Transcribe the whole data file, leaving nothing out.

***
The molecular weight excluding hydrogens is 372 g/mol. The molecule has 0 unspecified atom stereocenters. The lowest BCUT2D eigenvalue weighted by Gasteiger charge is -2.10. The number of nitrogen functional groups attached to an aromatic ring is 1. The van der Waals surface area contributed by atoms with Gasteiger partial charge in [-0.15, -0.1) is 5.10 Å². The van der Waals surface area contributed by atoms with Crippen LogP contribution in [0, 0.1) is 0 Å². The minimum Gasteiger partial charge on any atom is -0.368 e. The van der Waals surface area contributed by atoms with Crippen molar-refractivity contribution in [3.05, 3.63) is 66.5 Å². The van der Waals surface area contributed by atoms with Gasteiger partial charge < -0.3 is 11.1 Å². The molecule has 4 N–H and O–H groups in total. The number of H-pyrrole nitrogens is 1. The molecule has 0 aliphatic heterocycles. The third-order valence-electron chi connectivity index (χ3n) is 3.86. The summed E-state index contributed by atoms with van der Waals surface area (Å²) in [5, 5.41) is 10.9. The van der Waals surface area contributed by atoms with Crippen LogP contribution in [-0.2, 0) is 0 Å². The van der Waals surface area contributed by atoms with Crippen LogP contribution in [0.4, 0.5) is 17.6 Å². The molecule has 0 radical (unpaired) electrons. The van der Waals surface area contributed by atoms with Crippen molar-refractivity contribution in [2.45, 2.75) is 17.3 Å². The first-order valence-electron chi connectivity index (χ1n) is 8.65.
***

The molecular weight excluding hydrogens is 372 g/mol. The molecule has 0 unspecified atom stereocenters. The lowest BCUT2D eigenvalue weighted by Gasteiger charge is -2.10. The number of nitrogen functional groups attached to an aromatic ring is 1. The van der Waals surface area contributed by atoms with Gasteiger partial charge in [-0.15, -0.1) is 5.10 Å². The van der Waals surface area contributed by atoms with Crippen LogP contribution in [0, 0.1) is 0 Å². The minimum Gasteiger partial charge on any atom is -0.368 e. The van der Waals surface area contributed by atoms with Crippen molar-refractivity contribution in [3.05, 3.63) is 66.5 Å². The van der Waals surface area contributed by atoms with Gasteiger partial charge < -0.3 is 11.1 Å². The molecule has 4 N–H and O–H groups in total. The number of H-pyrrole nitrogens is 1. The molecule has 0 aliphatic heterocycles. The third-order valence-electron chi connectivity index (χ3n) is 3.86. The summed E-state index contributed by atoms with van der Waals surface area (Å²) in [5, 5.41) is 10.9. The van der Waals surface area contributed by atoms with Crippen LogP contribution in [-0.2, 0) is 0 Å². The van der Waals surface area contributed by atoms with Crippen LogP contribution in [0.4, 0.5) is 17.6 Å². The molecule has 0 radical (unpaired) electrons. The van der Waals surface area contributed by atoms with Crippen molar-refractivity contribution in [2.45, 2.75) is 17.3 Å². The first-order valence-electron chi connectivity index (χ1n) is 8.65.